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March 16, 2020

Impossible Foods targets coronavirus fight after raising multi-millions in funding round

Impossible Foods, the US business which makes plant-based burgers and faux pork products, has announced fundraising news.

By Leonie Barrie

Impossible Foods, the US business which makes plant-based burgers and faux pork products, has raised around US$500m in a new fundraising round.

It said the funding will help it to fight off the threat of coronavirus.

The new investment brings total funding for the California business to nearly $1.3bn.

This round was led by new investor Mirae Asset Global Investments, with participation from existing investors including Khosla Ventures, Horizons Ventures, and Temasek.

The business was founded in 2011 and created the Impossible Burger in 2016. It is now sold by fast food giant Burger King in the US and in more than 17,000 outlets in total in its home market, Hong Kong, Singapore and Macau.

Impossible Foods said it will use the new funding in part to invest in “fundamental research and innovation,” in expanding its retail presence and commercialising “next-generation products including Impossible Sausage Made From Plants and Impossible Pork Made From Plants”.

Its founder and CEO Patrick Brown said: “Our mission is to replace the world’s most destructive technology – the use of animals in food production – by 2035. To do that, we need to double production every year, on average, for 15 years and double down on research and innovation.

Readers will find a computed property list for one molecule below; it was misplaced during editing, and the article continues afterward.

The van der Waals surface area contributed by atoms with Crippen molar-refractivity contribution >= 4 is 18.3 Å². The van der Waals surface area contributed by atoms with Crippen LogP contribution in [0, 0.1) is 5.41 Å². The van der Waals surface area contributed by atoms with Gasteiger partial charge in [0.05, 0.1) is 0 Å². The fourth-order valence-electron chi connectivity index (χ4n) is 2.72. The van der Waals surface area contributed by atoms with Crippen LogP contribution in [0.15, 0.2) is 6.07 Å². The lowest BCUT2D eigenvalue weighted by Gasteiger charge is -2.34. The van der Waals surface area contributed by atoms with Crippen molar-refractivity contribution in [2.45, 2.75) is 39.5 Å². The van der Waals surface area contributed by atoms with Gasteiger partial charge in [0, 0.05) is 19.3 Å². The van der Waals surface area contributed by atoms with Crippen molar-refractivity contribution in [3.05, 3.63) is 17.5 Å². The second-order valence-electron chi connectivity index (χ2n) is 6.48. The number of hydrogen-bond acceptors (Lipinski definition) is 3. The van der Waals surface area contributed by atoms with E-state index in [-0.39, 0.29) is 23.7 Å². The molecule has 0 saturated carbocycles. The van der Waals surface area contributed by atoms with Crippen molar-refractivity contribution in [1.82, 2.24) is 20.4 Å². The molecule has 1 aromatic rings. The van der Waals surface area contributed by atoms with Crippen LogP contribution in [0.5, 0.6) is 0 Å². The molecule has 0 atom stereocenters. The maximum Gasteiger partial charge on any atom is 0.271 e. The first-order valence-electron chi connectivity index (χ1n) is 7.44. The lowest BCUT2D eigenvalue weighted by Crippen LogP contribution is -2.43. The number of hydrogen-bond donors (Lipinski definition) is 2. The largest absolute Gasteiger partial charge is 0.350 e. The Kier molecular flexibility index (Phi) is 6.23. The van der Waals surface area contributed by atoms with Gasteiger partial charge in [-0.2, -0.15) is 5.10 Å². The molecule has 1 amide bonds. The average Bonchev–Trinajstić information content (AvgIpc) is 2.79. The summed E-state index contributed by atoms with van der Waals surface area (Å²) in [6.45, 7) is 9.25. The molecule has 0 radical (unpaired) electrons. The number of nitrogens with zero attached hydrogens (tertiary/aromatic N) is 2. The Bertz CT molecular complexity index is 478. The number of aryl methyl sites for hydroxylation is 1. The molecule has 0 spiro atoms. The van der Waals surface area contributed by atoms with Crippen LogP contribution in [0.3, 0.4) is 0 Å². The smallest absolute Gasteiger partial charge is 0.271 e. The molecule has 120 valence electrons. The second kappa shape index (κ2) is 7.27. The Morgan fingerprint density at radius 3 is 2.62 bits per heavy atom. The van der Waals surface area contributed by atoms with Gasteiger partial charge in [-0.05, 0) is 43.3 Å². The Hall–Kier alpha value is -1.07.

“Our investors not only believe in our mission, but they also recognise an extraordinary opportunity to invest in the platform that will transform the global food system.”

Company chief financial officer David Lee said the latest funding will allow the company to “continue to thrive in a volatile macroeconomic environment, including the current Covid-19 [coronavirus] pandemic”.

The firm said it has taken aggressive measures to prioritise the health and safety of its employees since the onset of the Covid-19 outbreak, including mandatory work-from-home policies for all workers who can conceivably telecommute, through to the end of April.

“Our number one priority is the safety of our employees, customers and consumers,” Brown said. “And we recognise our responsibility for the welfare of our community, including the entire San Francisco Bay Area, our global supplier and customer network, millions of our customers, and billions of people who are relying on food manufacturers to produce supplies in times of need.”

Impossible Foods also boasts a number of well-known celebrity investors including Microsoft founder Bill Gates and singers Common, Jay-Z and Katy Perry.

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